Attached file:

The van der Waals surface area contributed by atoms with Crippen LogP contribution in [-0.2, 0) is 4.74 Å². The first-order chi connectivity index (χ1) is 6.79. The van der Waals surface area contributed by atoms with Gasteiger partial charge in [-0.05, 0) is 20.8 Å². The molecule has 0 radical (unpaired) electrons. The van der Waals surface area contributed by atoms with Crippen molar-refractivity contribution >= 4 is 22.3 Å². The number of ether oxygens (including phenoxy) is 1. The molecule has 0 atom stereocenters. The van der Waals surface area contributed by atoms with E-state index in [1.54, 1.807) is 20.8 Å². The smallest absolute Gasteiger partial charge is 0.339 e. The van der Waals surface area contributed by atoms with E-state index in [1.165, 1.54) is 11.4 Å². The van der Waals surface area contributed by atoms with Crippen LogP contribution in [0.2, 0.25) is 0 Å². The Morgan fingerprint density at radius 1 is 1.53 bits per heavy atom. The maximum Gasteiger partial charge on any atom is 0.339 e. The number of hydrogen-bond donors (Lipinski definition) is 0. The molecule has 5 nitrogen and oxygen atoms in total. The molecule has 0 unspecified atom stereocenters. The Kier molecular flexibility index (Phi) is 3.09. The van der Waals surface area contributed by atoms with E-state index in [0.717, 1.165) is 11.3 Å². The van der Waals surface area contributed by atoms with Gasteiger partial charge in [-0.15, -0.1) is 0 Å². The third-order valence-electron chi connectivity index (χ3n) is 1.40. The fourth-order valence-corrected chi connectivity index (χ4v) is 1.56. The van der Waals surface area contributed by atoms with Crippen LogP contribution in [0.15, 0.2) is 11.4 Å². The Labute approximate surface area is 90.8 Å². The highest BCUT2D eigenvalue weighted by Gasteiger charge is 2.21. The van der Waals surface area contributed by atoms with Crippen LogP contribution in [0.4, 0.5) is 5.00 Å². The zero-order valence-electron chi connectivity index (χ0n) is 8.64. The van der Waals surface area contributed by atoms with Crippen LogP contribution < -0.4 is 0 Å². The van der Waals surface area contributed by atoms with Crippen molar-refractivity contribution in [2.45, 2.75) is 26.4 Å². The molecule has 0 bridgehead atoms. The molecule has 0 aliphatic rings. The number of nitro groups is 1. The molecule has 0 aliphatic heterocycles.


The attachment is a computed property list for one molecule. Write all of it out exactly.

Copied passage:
The van der Waals surface area contributed by atoms with Crippen LogP contribution in [-0.2, 0) is 4.74 Å². The first-order chi connectivity index (χ1) is 6.79. The van der Waals surface area contributed by atoms with Gasteiger partial charge in [-0.05, 0) is 20.8 Å². The molecule has 0 radical (unpaired) electrons. The van der Waals surface area contributed by atoms with Crippen molar-refractivity contribution >= 4 is 22.3 Å². The number of ether oxygens (including phenoxy) is 1. The molecule has 0 atom stereocenters. The van der Waals surface area contributed by atoms with E-state index in [1.54, 1.807) is 20.8 Å². The smallest absolute Gasteiger partial charge is 0.339 e. The van der Waals surface area contributed by atoms with E-state index in [1.165, 1.54) is 11.4 Å². The van der Waals surface area contributed by atoms with Crippen LogP contribution in [0.2, 0.25) is 0 Å². The Morgan fingerprint density at radius 1 is 1.53 bits per heavy atom. The maximum Gasteiger partial charge on any atom is 0.339 e. The number of hydrogen-bond donors (Lipinski definition) is 0. The molecule has 5 nitrogen and oxygen atoms in total. The molecule has 0 unspecified atom stereocenters. The Kier molecular flexibility index (Phi) is 3.09. The van der Waals surface area contributed by atoms with E-state index in [0.717, 1.165) is 11.3 Å². The van der Waals surface area contributed by atoms with Gasteiger partial charge in [-0.15, -0.1) is 0 Å². The third-order valence-electron chi connectivity index (χ3n) is 1.40. The fourth-order valence-corrected chi connectivity index (χ4v) is 1.56. The van der Waals surface area contributed by atoms with Crippen LogP contribution in [0.15, 0.2) is 11.4 Å². The Labute approximate surface area is 90.8 Å². The highest BCUT2D eigenvalue weighted by Gasteiger charge is 2.21. The van der Waals surface area contributed by atoms with Crippen LogP contribution in [0.4, 0.5) is 5.00 Å². The zero-order valence-electron chi connectivity index (χ0n) is 8.64. The van der Waals surface area contributed by atoms with Crippen LogP contribution < -0.4 is 0 Å². The van der Waals surface area contributed by atoms with Crippen molar-refractivity contribution in [2.45, 2.75) is 26.4 Å². The molecule has 0 bridgehead atoms. The molecule has 0 aliphatic rings. The number of nitro groups is 1. The molecule has 0 aliphatic heterocycles.